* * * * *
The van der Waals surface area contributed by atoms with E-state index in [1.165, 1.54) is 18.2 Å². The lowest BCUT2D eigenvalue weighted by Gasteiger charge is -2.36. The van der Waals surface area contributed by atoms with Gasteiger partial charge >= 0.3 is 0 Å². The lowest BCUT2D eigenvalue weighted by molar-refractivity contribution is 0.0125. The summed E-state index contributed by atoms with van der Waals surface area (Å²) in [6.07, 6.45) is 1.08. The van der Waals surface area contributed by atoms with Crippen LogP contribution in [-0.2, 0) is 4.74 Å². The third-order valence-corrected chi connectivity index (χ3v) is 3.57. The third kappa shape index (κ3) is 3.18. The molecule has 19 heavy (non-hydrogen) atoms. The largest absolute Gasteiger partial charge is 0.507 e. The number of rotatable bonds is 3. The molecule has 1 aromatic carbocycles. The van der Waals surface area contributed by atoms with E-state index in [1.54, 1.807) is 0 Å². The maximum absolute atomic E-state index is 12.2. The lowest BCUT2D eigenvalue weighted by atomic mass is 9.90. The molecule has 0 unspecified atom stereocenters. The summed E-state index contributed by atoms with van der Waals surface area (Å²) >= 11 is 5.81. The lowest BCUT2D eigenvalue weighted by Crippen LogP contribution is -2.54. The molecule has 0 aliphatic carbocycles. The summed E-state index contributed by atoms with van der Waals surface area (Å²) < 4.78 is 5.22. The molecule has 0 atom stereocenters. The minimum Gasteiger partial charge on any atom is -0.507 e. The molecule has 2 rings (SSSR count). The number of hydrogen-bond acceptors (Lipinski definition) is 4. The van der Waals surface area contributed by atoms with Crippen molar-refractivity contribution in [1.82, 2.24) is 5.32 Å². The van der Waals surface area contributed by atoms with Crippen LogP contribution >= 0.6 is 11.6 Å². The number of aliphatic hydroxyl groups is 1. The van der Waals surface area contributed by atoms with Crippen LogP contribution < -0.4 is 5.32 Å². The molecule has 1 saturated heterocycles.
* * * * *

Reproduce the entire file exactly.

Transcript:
The van der Waals surface area contributed by atoms with E-state index in [1.165, 1.54) is 18.2 Å². The lowest BCUT2D eigenvalue weighted by Gasteiger charge is -2.36. The van der Waals surface area contributed by atoms with Gasteiger partial charge >= 0.3 is 0 Å². The lowest BCUT2D eigenvalue weighted by molar-refractivity contribution is 0.0125. The summed E-state index contributed by atoms with van der Waals surface area (Å²) in [6.07, 6.45) is 1.08. The van der Waals surface area contributed by atoms with Crippen LogP contribution in [-0.2, 0) is 4.74 Å². The third-order valence-corrected chi connectivity index (χ3v) is 3.57. The third kappa shape index (κ3) is 3.18. The molecule has 19 heavy (non-hydrogen) atoms. The largest absolute Gasteiger partial charge is 0.507 e. The number of rotatable bonds is 3. The molecule has 1 aromatic carbocycles. The van der Waals surface area contributed by atoms with E-state index in [1.54, 1.807) is 0 Å². The maximum absolute atomic E-state index is 12.2. The lowest BCUT2D eigenvalue weighted by atomic mass is 9.90. The molecule has 0 unspecified atom stereocenters. The summed E-state index contributed by atoms with van der Waals surface area (Å²) >= 11 is 5.81. The lowest BCUT2D eigenvalue weighted by Crippen LogP contribution is -2.54. The molecule has 0 aliphatic carbocycles. The summed E-state index contributed by atoms with van der Waals surface area (Å²) < 4.78 is 5.22. The molecule has 0 atom stereocenters. The minimum Gasteiger partial charge on any atom is -0.507 e. The molecule has 2 rings (SSSR count). The number of hydrogen-bond acceptors (Lipinski definition) is 4. The van der Waals surface area contributed by atoms with Crippen molar-refractivity contribution in [1.82, 2.24) is 5.32 Å². The van der Waals surface area contributed by atoms with Crippen LogP contribution >= 0.6 is 11.6 Å². The number of aliphatic hydroxyl groups is 1. The van der Waals surface area contributed by atoms with Crippen LogP contribution < -0.4 is 5.32 Å². The molecule has 1 saturated heterocycles.